Climate Services for flood risk management provide relevant and timely information to help communities and organizations understand and prepare for potential flooding events. In the context of the natural hazard, the significance of local or indigenous knowledge is often overlooked or undervalued and is often seen as either a competing knowledge claim or as being incorrect and in need of correction (Krauss, W., & von Storch, H. : 2012). However, several studies, such as climate ethnography studies, highlight that one important aspect of effective risk management is incorporating local knowledge into the design and implementation of these services.
The Added Value of Local Knowledge
Local knowledge refers to the understanding and information held by individuals and communities that are specific to a particular location or region. This knowledge, in flood-prone areas, can include information about historical flooding patterns, local infrastructure and infrastructure vulnerability, and cultural and social factors that may affect how people respond to flooding.
One example of the use of local knowledge in flood risk management is the use of traditional ecological knowledge by indigenous communities. This type of knowledge refers to the knowledge and practices passed down through generations that are specific to a particular culture or region. Indigenous communities often have a deep understanding of the local environment, including patterns of flooding and the impacts of flooding on their communities. Incorporating traditional ecological knowledge into the design of climate services for flood risk can help to ensure that these services are sensitive to the unique needs and context of indigenous communities.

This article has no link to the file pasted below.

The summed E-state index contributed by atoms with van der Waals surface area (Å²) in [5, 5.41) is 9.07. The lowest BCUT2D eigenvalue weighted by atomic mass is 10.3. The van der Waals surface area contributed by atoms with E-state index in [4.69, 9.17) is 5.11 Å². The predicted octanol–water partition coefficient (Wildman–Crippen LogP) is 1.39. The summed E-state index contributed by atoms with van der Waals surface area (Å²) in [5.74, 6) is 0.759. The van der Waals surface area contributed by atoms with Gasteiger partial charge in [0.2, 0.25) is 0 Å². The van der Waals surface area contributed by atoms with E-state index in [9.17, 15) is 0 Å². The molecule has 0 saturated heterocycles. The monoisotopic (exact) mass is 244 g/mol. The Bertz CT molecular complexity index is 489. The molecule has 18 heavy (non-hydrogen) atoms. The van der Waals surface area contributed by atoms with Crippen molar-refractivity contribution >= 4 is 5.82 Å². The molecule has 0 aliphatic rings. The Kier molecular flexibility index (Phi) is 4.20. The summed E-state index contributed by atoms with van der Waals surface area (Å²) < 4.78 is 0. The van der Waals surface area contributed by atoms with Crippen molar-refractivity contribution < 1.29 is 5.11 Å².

Another example is the use of community-based monitoring to gather local knowledge about flood risk, engaging community members in the collection and analysis of data related to flooding. This can include information about flood frequency, magnitude, and impacts, as well as information about local infrastructure and vulnerability. By involving community members in the data collection process, community-based monitoring can help to ensure that the information used to design climate services for flood risk is accurate and relevant to the specific community.
The Importance of Community Participation
Participation is a crucial approach to developing climate services that are effective and relevant to local communities. By involving community members in the design, implementation, and evaluation of climate services, it is possible to ensure that these services are tailored to the specific needs and context of the community. This can lead to more effective warning systems, and more appropriate response and recovery plans. Additionally, community participation can help to increase the acceptance and understanding of climate services, leading to greater adoption and use of these services by the community. Furthermore, it can also help to identify the social and cultural factors that may affect how people respond to climate change, and to design services that are sensitive to these factors.
The Anadia Project Approach